First New Zealand export organic onions arrive in Europe

Bostock Team inspecting their organic onions as they arrive in Europe. (From left to right) Kieran Halbert (Bostock Growing Team), Chris Zuiderwijk (Bostock Growing Manager), Wouter Snippe (We Grow Organics), Sam Reynolds (Bostock Organic Growing Manager), Arend Lijnema (We Grow Organics)
Bostock Team inspecting their organic onions as they arrive in Europe. (From left to right) Kieran Halbert (Bostock Growing Team), Chris Zuiderwijk (Bostock Growing Manager), Wouter Snippe (We Grow Organics), Sam Reynolds (Bostock Organic Growing Manager), Arend Lijnema (We Grow Organics) Photo credit: Supplied

New Zealand's very first export organic onions have arrived in Europe - and the kiwi exporter who grew them was there to open the container for the historical moment.

New Zealand Grower, Bostock New Zealand, has exported organic onions for the first time as it moves to meet the growing demand for one of the world's most popular vegetables.

Bostock New Zealand Owner John Bostock said there was a lot more labour and work required to grow organic onions, as controlling weeds with chemicals wasn't an option.

"Organic onions are very challenging to grow. It's a different mind and skill set altogether," he said.

"We have to hand weed all our onions and we rely on expensive GPS technology to help with this weeding process," said Bostock.

Over 200 staff weed one onion paddock at the necessary time during the season. 

"It's an intensive process having a whole field weeded by hand. There is so much care and nurture behind growing organic onions that people need to understand."

Bostock Organic Growing Manager Sam Reynolds
Bostock Organic Growing Manager Sam Reynolds Photo credit: Supplied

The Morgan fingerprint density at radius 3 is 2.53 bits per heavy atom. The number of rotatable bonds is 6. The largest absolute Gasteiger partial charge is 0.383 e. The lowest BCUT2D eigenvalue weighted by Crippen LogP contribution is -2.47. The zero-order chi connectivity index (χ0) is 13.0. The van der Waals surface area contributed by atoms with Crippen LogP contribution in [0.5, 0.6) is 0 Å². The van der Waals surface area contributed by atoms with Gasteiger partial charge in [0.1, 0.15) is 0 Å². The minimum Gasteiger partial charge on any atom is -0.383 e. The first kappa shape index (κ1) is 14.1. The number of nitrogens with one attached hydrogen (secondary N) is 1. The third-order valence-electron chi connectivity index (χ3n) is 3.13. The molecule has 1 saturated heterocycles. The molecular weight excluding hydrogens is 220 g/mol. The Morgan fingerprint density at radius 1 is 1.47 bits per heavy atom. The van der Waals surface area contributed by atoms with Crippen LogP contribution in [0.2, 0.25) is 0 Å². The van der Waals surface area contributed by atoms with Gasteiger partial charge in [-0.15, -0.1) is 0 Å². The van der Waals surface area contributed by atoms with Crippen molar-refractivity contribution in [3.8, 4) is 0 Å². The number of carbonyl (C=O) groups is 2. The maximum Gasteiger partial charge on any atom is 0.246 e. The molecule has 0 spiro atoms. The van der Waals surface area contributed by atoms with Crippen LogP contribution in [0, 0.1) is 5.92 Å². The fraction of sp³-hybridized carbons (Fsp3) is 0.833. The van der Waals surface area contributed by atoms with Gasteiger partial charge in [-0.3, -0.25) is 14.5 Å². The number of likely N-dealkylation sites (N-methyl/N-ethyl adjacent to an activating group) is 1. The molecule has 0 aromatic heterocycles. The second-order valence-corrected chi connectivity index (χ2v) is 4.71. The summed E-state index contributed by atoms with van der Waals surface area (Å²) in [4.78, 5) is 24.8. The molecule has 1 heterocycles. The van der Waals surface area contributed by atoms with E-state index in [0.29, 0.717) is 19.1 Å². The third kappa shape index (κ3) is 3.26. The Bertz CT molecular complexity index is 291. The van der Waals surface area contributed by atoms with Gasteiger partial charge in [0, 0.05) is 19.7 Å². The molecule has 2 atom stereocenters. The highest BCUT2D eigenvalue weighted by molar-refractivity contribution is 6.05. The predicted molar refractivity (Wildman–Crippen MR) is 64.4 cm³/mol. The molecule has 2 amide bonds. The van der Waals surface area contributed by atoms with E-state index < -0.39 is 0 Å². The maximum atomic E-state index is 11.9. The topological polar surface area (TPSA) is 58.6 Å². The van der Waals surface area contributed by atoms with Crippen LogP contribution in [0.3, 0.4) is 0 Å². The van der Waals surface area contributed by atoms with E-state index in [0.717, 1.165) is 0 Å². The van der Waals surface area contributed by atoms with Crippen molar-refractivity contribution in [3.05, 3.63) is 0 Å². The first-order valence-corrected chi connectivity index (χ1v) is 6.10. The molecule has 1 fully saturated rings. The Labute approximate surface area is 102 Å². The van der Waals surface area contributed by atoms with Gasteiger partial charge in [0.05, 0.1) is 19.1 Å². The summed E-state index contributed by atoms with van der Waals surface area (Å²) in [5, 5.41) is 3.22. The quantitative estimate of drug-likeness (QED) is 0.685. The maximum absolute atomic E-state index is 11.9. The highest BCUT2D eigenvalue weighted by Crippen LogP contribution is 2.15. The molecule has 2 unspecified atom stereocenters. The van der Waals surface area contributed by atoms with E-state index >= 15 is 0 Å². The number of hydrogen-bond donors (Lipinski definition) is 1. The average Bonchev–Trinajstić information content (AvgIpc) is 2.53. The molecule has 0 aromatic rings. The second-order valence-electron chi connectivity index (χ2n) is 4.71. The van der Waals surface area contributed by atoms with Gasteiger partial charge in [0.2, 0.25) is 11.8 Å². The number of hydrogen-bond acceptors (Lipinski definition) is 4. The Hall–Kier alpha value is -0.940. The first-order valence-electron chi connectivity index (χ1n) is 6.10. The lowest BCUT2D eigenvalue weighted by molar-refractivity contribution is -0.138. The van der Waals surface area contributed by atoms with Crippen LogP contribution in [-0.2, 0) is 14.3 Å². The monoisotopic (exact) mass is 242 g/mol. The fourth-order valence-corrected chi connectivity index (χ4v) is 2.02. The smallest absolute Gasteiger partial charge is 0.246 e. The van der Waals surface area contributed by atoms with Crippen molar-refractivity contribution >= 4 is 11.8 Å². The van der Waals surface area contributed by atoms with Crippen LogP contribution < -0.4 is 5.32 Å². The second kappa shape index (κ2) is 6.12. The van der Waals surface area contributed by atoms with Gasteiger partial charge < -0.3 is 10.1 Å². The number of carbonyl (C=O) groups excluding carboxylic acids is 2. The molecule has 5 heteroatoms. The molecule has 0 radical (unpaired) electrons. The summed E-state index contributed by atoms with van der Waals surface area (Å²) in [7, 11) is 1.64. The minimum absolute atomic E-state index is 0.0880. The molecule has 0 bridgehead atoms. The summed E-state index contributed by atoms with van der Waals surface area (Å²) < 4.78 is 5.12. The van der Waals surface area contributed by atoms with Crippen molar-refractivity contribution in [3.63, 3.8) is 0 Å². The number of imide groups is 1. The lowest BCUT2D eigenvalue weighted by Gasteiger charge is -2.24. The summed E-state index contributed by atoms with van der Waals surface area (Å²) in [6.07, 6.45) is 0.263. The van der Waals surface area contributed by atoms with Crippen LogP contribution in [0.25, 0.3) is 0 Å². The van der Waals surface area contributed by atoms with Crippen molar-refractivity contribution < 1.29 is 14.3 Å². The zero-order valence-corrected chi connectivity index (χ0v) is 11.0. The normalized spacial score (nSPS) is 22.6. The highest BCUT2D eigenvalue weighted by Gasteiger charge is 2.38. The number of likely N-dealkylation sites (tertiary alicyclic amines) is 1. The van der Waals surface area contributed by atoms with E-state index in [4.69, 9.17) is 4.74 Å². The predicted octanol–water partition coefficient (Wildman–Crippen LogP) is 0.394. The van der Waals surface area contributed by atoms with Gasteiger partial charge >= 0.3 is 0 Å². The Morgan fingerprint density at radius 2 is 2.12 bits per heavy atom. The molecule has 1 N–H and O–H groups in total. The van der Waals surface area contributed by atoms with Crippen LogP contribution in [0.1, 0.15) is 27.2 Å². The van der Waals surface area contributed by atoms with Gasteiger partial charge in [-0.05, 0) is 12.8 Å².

Bostock Organic Growing Manager Sam Reynolds is currently in Europe with some of the Bostock team. 

He was there to inspect the first container of organic export onions.

"It was very exciting to open the container and see that the quality of our Bostock Organic Onions was extremely good," he said.

"They had been on the sea for six weeks, so we wanted to ensure that our European customers were receiving the highest quality New Zealand organic onions," said Reynolds.

"We were so pleased to open the container and see our onions, looking the same as they did when they left our packhouse in New Zealand."

The Bostock team are meeting with other organic onion growers and service companies in Europe to build relationships and learn better growing techniques which they can apply in Hawke's Bay.

"We've visited some of the world's leading organic onion growers who are extremely transparent and have shared a lot of knowledge. We've picked up a lot of little tips and tricks that will refine our growing techniques bringing costs down and quality up. 

"We've gained a better understanding of market requirements both in terms of quality and timing. There is a small but important overseas market window that New Zealand organic onions can fill in mid-April to mid-July every year."

Mr Bostock said the company was committed to increasing its organic footprint and is increasing its organic onion production.

"We need to ensure that our organic growing team is equipped with all the necessary skills required to grow the best organic onions in the world. Investing in technology and innovation is so important."

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